Gael leaned back, considering the information his sister had just given him. It was exciting to think about. A series about Francisco Rios, the leader of the Puerto Rican independence movement, was a dream project. The man had led an extraordinary life. He’d graduated from Harvard Law School in 1921—the first Puerto Rican to do so. While studying there he’d met Claudia Mieses, a Peruvian biochemist—and the first Latina to be accepted to Radcliffe College—who was remarkable in her own right. Gael had always thought their love story was a romance for the ages. And that Rios’s life story deserved to be told. Being a part of bringing something like this to the big screen was more than a dream…it was the kind of opportunity that had drawn him to be an actor in the first place.
“I want it,” he said with finality, feeling a buzz of excitement he hadn’t felt in months. “Who do we talk to?” he asked. Hell, he’d probably be willing to do the part for free. But his sister frowned at his question, her expression almost reluctant. When he looked at Manolo, Gael noticed the man looked smug. Clearly, the other shoe was about to drop.
“The studio producing the series is Sambrano,” Gabi blurted out, as if trying to quiet their uncle before he could get the first word in. No wonder the older man was smiling. What felt like a ball of lead sank through Gael. The skin on his face felt hot. He shouldn’t be surprised that the mention of the Sambrano name still had this effect on him after all these years, but it did.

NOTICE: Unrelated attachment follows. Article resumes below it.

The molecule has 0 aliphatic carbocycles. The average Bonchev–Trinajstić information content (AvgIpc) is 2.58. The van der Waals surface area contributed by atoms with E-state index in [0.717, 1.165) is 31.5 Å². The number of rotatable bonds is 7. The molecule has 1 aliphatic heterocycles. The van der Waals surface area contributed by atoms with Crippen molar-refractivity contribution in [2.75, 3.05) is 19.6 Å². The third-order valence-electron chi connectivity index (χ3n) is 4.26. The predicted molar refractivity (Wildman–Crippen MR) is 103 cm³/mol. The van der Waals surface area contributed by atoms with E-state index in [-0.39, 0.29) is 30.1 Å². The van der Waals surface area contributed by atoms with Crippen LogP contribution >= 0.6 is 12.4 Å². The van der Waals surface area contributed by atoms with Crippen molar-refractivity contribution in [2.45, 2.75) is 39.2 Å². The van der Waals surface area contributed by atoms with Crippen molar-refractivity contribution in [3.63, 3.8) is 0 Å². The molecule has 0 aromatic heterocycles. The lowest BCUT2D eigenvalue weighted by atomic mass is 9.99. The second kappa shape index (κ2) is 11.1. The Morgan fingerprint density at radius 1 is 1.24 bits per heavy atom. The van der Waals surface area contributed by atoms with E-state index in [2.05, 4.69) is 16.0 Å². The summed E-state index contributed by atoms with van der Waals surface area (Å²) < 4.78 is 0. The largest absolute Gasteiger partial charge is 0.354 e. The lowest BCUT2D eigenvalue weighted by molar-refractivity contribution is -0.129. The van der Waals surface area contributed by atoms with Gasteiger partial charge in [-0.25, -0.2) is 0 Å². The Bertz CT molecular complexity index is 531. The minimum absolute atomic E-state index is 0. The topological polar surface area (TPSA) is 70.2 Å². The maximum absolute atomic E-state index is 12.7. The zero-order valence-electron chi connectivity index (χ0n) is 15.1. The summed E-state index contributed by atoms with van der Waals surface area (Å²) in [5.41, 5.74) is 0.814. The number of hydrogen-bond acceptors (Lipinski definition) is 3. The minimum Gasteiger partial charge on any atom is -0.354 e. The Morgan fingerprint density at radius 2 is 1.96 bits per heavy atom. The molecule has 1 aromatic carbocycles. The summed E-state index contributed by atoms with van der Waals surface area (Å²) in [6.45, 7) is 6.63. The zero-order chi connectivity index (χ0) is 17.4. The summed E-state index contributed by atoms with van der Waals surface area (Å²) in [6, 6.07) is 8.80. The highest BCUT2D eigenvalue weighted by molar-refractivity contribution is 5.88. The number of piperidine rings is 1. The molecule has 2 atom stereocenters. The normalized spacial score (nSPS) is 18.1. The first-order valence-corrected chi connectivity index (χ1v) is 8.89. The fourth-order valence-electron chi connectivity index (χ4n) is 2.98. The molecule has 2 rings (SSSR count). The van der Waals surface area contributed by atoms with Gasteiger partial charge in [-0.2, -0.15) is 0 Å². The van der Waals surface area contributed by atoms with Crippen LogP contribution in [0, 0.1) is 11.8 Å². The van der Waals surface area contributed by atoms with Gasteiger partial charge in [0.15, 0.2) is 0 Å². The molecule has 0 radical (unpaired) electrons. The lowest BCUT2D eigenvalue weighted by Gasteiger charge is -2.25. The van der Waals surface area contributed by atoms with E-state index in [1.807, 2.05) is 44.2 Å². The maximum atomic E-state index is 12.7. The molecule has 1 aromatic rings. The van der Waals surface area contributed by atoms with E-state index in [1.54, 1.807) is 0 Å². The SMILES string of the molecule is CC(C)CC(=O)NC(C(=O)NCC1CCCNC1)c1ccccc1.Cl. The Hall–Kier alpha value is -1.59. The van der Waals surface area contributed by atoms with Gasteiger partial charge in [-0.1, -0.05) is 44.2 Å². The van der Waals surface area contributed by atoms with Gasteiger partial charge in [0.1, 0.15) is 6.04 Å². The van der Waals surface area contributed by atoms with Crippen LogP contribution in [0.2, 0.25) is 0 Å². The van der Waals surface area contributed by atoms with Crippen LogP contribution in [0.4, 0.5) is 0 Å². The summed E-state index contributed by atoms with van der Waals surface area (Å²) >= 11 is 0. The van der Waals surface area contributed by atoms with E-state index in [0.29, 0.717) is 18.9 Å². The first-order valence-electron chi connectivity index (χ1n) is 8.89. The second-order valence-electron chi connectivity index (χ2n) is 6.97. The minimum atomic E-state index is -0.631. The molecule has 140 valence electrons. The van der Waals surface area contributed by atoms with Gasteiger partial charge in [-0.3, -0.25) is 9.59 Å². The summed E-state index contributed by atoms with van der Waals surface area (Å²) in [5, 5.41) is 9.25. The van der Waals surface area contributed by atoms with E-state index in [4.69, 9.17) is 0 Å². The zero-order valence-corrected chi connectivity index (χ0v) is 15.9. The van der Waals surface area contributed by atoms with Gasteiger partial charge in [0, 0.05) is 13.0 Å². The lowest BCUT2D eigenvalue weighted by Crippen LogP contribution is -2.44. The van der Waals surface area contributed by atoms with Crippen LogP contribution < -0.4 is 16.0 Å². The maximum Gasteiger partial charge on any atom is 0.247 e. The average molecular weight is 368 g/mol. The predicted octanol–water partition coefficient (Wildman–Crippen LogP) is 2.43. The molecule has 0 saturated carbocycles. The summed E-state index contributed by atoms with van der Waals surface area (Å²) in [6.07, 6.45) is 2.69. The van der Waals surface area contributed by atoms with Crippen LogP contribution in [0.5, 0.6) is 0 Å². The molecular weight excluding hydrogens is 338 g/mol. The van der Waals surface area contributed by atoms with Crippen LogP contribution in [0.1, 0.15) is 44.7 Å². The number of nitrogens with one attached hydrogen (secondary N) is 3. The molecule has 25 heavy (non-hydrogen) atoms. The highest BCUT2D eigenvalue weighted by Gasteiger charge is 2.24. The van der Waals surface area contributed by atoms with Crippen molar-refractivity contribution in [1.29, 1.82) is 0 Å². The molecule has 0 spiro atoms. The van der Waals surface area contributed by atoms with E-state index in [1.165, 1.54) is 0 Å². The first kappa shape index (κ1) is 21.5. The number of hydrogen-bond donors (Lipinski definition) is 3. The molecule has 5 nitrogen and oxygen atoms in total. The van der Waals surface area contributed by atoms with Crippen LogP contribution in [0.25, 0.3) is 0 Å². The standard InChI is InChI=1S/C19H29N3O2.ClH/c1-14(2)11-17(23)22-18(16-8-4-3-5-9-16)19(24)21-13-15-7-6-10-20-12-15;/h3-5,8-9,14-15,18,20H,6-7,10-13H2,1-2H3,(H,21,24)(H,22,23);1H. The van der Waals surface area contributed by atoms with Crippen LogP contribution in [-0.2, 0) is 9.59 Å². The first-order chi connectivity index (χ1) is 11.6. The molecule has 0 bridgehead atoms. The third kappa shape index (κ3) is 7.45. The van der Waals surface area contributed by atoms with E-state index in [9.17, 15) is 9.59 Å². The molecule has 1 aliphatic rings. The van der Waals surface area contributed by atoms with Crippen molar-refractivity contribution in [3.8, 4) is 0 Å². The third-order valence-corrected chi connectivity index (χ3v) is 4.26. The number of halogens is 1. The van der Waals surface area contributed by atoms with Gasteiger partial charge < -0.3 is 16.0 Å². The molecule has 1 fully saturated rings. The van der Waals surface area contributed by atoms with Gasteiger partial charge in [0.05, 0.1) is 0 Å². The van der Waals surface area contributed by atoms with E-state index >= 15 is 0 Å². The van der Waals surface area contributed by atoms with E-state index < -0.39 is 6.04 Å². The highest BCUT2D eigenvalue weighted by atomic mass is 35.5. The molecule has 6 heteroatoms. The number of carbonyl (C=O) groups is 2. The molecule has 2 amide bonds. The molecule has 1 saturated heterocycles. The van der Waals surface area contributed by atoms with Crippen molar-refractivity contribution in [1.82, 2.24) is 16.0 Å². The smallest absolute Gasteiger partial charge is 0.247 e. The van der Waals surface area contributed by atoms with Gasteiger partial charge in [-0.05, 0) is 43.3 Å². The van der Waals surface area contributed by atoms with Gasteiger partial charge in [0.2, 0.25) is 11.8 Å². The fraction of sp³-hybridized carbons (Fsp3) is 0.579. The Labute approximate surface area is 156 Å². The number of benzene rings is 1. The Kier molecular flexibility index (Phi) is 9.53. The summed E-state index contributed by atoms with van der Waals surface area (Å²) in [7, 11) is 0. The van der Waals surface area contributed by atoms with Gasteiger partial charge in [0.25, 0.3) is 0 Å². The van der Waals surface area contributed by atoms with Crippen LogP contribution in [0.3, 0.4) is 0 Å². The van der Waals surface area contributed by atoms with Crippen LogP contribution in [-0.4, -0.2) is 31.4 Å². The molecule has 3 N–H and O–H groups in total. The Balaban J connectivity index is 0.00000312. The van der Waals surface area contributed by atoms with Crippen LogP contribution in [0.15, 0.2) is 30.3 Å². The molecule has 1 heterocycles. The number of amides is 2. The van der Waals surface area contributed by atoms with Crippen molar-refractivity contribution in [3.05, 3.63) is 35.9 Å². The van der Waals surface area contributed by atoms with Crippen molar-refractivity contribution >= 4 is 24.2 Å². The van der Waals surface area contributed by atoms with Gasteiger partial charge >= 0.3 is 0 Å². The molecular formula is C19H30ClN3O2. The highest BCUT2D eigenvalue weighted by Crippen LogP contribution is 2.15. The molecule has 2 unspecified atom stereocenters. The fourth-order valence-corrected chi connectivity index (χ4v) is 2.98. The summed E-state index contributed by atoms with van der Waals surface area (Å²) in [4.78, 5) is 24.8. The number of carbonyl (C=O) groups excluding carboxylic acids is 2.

“Tell him who’s in charge of casting, Gabriela.” His uncle sounded a little bit too pleased with himself for that nugget to be anything other than the person Gael suspected.
Gabi fidgeted, her eyes everywhere but on Gael. “Perla Sambrano’s doing the casting.” Unsurprisingly, he felt the blood at his temples at the mere mention of his ex-girlfriend. Perla Sambrano was someone he took pains not to dwell on. “She’s working for the studios now,” Gabi added, pulling him from his thoughts. “She’s their new VP of global casting and talent acquisitions.” His sister’s tone was sharp, laced with recrimination. Perla Sambrano had been the reason for the one and only time his twin had stopped speaking to him.
“I don’t know if this is the right project,” he said, ruthlessly tamping down the pang of discomfort that flashed in his chest. He stared at his sister, expecting her to rehash old arguments. But she just stared at him, disappointment written all over her face. He knew enough not to take the bait. That conversation as over and done with. He would not apologize for making the choices that had them all sitting in a private jet heading to the ten-million-dollar mansion his money had bought.
“This is not going to work, Gabi,” he told his sister, before turning away from her withering glare. He looked at his uncle and felt a surge of irritation at the pleased little smirk on his face. He was not some damn toy for Manolo and Gabi to compete over. “These aren’t going to work, either,” Gael quickly added, gesturing to his uncle’s pile of scripts. “Let’s keep looking.” That made Manolo’s smile flag, but he wasn’t here to save anyone’s feelings. This was his career, and family or not, they worked for him.
Gabi nodded tersely. She opened her mouth as if to say something, but then seemed to let it go. Gael focused on the book he’d been reading on his phone and tried very hard not to think about Perla or the project.
Dwelling on ancient history was not a habit he indulged in.
Connect with the Author
Post a Comment